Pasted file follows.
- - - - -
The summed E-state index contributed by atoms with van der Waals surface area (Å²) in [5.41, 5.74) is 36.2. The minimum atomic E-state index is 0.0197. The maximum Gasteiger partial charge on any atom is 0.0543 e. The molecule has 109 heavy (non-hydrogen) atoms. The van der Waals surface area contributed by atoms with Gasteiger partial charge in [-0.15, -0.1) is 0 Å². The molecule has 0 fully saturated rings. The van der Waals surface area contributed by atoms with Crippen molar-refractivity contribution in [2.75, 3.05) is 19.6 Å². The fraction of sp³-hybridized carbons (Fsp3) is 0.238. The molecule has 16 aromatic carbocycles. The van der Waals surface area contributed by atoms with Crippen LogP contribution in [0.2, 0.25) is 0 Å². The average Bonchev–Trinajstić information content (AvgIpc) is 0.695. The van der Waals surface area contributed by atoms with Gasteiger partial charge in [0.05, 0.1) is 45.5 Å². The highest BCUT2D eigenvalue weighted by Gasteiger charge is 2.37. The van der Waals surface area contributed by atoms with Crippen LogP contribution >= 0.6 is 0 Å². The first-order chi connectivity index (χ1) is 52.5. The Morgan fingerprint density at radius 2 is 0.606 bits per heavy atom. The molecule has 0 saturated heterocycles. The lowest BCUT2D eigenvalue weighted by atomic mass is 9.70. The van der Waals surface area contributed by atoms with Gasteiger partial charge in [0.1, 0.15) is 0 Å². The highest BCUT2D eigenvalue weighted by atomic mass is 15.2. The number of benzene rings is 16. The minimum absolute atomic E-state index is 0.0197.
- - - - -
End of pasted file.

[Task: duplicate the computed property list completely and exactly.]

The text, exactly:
The summed E-state index contributed by atoms with van der Waals surface area (Å²) in [5.41, 5.74) is 36.2. The minimum atomic E-state index is 0.0197. The maximum Gasteiger partial charge on any atom is 0.0543 e. The molecule has 109 heavy (non-hydrogen) atoms. The van der Waals surface area contributed by atoms with Gasteiger partial charge in [-0.15, -0.1) is 0 Å². The molecule has 0 fully saturated rings. The van der Waals surface area contributed by atoms with Crippen molar-refractivity contribution in [2.75, 3.05) is 19.6 Å². The fraction of sp³-hybridized carbons (Fsp3) is 0.238. The molecule has 16 aromatic carbocycles. The van der Waals surface area contributed by atoms with Crippen LogP contribution in [0.2, 0.25) is 0 Å². The average Bonchev–Trinajstić information content (AvgIpc) is 0.695. The van der Waals surface area contributed by atoms with Gasteiger partial charge in [0.05, 0.1) is 45.5 Å². The highest BCUT2D eigenvalue weighted by Gasteiger charge is 2.37. The van der Waals surface area contributed by atoms with Crippen LogP contribution >= 0.6 is 0 Å². The first-order chi connectivity index (χ1) is 52.5. The Morgan fingerprint density at radius 2 is 0.606 bits per heavy atom. The molecule has 0 saturated heterocycles. The lowest BCUT2D eigenvalue weighted by atomic mass is 9.70. The van der Waals surface area contributed by atoms with Gasteiger partial charge in [0.1, 0.15) is 0 Å². The highest BCUT2D eigenvalue weighted by atomic mass is 15.2. The number of benzene rings is 16. The minimum absolute atomic E-state index is 0.0197.